Some of the most common fish in the ocean are the small pelagic fish, which means they spend their life away from the coast and near the surface. In warm waters anchovies and sardines are superabundant while in cold waters, it´s herrings and smelts (incl. capelin). In between, one can find blue whitings, and mackerels. These species are not many but they are extremely abundant and migrate great distances. Changes in their distribution due to environmental changes are dramatic and easily noticeable. Usually they feed on zooplankton such as copepods.
Juvenile Atlantic herring (Clupea harengus) live in the fjords in northern Iceland all year and juvenile capelin (Mallotus villosus) arrive on the coast in the spring and summer. Adult herring is often found in great abundance off the northern coast and in fact sustained the most important fisheries there for decades. However, the migration patterns of the adult herring can change dramatically, so large herring has not been particularily common off northern Iceland during the last decades. Adult capelin remain outside the fjord except during the spawn in the late winter, at which time they move closer to the coast and follow it to the south shore. Some capelin remain in the various fjords along the north and east. Atlantic mackerel (Scomber scombrus) and blue whiting (Micromesistius poutassou) have long migrations that vary with environmental conditions.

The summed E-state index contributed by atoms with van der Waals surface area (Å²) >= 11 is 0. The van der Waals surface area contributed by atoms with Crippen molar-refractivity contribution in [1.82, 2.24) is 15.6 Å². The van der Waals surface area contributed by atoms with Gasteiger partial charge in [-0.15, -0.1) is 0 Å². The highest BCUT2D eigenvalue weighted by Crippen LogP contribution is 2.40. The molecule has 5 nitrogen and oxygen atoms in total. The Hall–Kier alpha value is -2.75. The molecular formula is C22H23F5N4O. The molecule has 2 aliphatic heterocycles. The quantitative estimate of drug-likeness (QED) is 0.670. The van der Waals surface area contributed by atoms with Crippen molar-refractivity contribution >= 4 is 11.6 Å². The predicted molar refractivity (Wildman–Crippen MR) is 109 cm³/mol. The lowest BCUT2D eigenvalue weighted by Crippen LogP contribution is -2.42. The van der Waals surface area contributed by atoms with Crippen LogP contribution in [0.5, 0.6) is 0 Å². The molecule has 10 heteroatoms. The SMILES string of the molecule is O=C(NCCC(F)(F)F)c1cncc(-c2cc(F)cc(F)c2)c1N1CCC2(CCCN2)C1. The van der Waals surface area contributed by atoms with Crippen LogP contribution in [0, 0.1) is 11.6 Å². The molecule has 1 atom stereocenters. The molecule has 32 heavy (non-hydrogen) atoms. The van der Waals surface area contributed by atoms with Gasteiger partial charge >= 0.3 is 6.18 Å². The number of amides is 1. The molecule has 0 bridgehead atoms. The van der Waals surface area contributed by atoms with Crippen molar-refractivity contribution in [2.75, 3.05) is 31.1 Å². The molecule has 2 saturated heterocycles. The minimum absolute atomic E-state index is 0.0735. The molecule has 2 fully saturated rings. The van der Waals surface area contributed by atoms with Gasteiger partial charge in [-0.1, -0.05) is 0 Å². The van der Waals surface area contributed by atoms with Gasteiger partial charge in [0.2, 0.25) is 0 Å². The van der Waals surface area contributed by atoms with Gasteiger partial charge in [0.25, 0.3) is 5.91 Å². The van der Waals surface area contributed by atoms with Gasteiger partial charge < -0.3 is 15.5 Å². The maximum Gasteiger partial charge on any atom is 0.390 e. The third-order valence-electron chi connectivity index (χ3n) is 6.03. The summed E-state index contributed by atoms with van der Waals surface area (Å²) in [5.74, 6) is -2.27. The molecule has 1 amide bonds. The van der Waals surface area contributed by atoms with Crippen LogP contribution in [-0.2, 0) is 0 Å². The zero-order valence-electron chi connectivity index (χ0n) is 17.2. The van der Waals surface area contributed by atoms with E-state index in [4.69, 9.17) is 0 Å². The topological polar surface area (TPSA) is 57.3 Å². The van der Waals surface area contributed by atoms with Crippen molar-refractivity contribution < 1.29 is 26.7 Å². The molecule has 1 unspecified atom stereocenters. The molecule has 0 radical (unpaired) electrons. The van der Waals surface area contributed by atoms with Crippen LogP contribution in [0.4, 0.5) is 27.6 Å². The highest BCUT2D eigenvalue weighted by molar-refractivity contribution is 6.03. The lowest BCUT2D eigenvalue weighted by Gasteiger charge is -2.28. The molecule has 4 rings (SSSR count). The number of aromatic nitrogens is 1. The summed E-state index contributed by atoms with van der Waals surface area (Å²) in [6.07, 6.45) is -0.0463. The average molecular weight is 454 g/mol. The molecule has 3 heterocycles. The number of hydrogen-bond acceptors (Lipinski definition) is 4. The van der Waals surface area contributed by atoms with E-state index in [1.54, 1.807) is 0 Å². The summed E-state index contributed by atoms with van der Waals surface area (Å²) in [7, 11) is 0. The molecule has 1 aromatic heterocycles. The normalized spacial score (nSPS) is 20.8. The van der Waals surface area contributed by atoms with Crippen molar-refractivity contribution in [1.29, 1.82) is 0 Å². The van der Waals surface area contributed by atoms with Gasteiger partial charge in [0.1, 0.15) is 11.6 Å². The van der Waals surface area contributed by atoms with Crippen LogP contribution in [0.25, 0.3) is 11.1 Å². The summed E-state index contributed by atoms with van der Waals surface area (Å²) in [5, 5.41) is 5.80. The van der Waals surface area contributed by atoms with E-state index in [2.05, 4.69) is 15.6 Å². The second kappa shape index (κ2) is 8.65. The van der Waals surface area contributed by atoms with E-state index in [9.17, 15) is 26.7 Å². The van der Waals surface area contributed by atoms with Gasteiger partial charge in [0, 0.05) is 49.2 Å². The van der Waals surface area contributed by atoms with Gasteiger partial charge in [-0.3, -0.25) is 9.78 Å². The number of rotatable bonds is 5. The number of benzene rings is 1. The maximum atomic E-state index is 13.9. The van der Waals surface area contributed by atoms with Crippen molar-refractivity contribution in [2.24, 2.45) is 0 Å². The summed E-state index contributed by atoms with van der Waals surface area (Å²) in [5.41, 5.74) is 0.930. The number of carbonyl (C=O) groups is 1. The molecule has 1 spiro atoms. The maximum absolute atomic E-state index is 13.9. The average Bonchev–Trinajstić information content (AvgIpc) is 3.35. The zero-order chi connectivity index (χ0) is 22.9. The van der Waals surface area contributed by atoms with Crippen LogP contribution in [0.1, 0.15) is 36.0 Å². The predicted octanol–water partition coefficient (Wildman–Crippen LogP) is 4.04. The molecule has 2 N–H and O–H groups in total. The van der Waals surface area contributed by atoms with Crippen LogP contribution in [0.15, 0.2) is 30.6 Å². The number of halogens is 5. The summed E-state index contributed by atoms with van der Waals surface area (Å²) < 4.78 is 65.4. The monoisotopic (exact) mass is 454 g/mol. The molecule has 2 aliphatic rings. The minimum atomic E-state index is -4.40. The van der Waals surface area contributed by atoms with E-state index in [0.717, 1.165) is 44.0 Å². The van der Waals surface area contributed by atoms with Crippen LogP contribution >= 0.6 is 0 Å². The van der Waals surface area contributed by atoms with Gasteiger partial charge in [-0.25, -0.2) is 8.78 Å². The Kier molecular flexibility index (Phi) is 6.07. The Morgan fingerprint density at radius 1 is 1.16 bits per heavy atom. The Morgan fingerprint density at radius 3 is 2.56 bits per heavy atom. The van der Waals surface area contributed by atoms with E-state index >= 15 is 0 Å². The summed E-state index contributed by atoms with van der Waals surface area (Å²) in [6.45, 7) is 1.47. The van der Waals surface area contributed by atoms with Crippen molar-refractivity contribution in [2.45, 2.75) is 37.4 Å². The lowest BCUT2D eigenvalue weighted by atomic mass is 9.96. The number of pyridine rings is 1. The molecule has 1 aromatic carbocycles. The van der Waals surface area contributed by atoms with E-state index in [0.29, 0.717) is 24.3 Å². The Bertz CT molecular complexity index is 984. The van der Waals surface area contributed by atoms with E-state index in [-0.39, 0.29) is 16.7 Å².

Some larger pelagic fish are occasionally found off northern Iceland. However, large pelagic fishes are rare in cold waters, and their role is taken over by marine mammals. Examples of species found in the north are the long-snouted lancetfish (Alepisaurus ferox), dealfish (Trachipterus arcticus), and the opah (Lampris guttatus). All are rare guests but for some unknown reason really many dealfish were found within the fjords in 2009. Although dealfish are related to opahs, the two species are radically different in appearance. The opah is nearly as tall as it is long and it‘s thick and heavy, reaching a weight of 270 kg. It is also brightly colored. The opah was recently shown to be warm-blooded. On the other hand, the dealfish is very long and slender. It can reach a length of 300 cm and its body is a silvery white on the sides with bright red fins.
The smallest pelagic fish are usually found at middle depths. Three of these are often seen off the northern coast are the silvery lightfish (Maurolicus muelleri), the glacier lanternfish (Benthosema glaciale), and the jewel lanternfish (Lampanyctus crocodilus). All of these bear spots that produce bioluminescence.